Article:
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Frederick Douglass in Brooklyn
by Frederick Douglass

    Publication Date:
    List Price: $15.95
    Format: Paperback, 192 pages
    Classification: Nonfiction
    ISBN13: 9781617754852
    Imprint: Akashic Books
    Publisher: Akashic Books
    Parent Company: Akashic Books
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    Book Description:
    "A fascinating collection of Frederick Douglass’s controversial speeches in Brooklyn, N.Y., this volume compiles original source material that illustrates the relationship between the abolitionist and the then city of Brooklyn."
    —Publishers Weekly, Fall 2016 Announcements

    "It is my hope that this book will introduce Frederick Douglass to a generation that could benefit from the example of his clarity of purpose and moral vision, as well as his relationship to the Borough of Brooklyn."
    —Brooklyn Borough President Eric L. Adams

    "Theodore Hamm simultaneously engages scholars of history, politics, and New York City in his well-edited and carefully crafted selection of Frederick Douglass’s speeches in Brooklyn. Many of the questions raised by Douglass are still relevant today. What will be the fate of black people living in the US? Do places like Brooklyn serve as incubators of injustice—or promise a better future—for people of color? This is an insightful and invaluable book for anyone interested in race, ethnicity, cities, injustice, and the quest for equality."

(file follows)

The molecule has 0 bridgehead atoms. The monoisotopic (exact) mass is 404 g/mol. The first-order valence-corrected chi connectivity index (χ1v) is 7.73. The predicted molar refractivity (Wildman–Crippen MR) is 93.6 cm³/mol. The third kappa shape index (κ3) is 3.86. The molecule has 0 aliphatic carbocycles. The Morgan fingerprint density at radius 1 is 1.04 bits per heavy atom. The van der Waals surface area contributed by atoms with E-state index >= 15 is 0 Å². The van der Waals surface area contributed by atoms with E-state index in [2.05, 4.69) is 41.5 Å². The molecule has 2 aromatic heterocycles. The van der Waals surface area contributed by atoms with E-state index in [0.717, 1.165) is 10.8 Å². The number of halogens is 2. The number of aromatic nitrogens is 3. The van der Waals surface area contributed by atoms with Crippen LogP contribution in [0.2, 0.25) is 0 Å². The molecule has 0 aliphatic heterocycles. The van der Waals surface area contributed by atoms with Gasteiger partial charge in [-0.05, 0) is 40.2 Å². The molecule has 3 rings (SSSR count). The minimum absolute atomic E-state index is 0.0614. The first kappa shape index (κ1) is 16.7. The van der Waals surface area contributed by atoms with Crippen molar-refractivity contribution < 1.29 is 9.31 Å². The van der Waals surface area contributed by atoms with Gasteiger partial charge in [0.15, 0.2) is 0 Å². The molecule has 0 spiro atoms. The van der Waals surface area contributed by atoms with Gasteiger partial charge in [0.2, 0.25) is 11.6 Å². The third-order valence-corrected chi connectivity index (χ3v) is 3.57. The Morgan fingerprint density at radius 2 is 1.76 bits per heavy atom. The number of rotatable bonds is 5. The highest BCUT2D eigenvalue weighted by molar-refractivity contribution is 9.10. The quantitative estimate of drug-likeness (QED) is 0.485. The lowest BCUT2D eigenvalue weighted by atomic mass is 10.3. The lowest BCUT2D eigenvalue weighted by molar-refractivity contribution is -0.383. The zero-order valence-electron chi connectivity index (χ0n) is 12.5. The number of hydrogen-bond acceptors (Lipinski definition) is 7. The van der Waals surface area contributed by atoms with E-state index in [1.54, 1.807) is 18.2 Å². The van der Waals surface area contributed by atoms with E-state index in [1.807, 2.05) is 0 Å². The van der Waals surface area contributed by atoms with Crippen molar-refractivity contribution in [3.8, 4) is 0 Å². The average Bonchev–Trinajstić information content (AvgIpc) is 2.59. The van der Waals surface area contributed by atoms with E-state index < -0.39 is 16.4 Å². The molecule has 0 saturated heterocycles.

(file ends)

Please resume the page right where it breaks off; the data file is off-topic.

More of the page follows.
—Christina Greer, associate professor of political science at Fordham University and columnist, The Amsterdam News

    This volume compiles original source material that illustrates the relationship between the abolitionist and Brooklyn. Most prominent are the speeches Douglass gave at the Brooklyn Academy of Music, Plymouth Church, and other leading Brooklyn institutions. Whether discussing the politics of the Civil War or recounting his relationships with his friends Abraham Lincoln and John Brown, Douglass’s towering voice sounds anything but dated.

    The volume also provides a healthy sampling of clippings from newspapers, including the New York Tribune, Brooklyn Daily Eagle, and the Brooklyn Daily Times, which published Walt Whitman’s account of Douglass’s 1859 speech in Williamsburg. An introductory essay examines the intricate ties between Douglass and Brooklyn abolitionists, while brief chapter introductions and annotations fill in the historical blanks.

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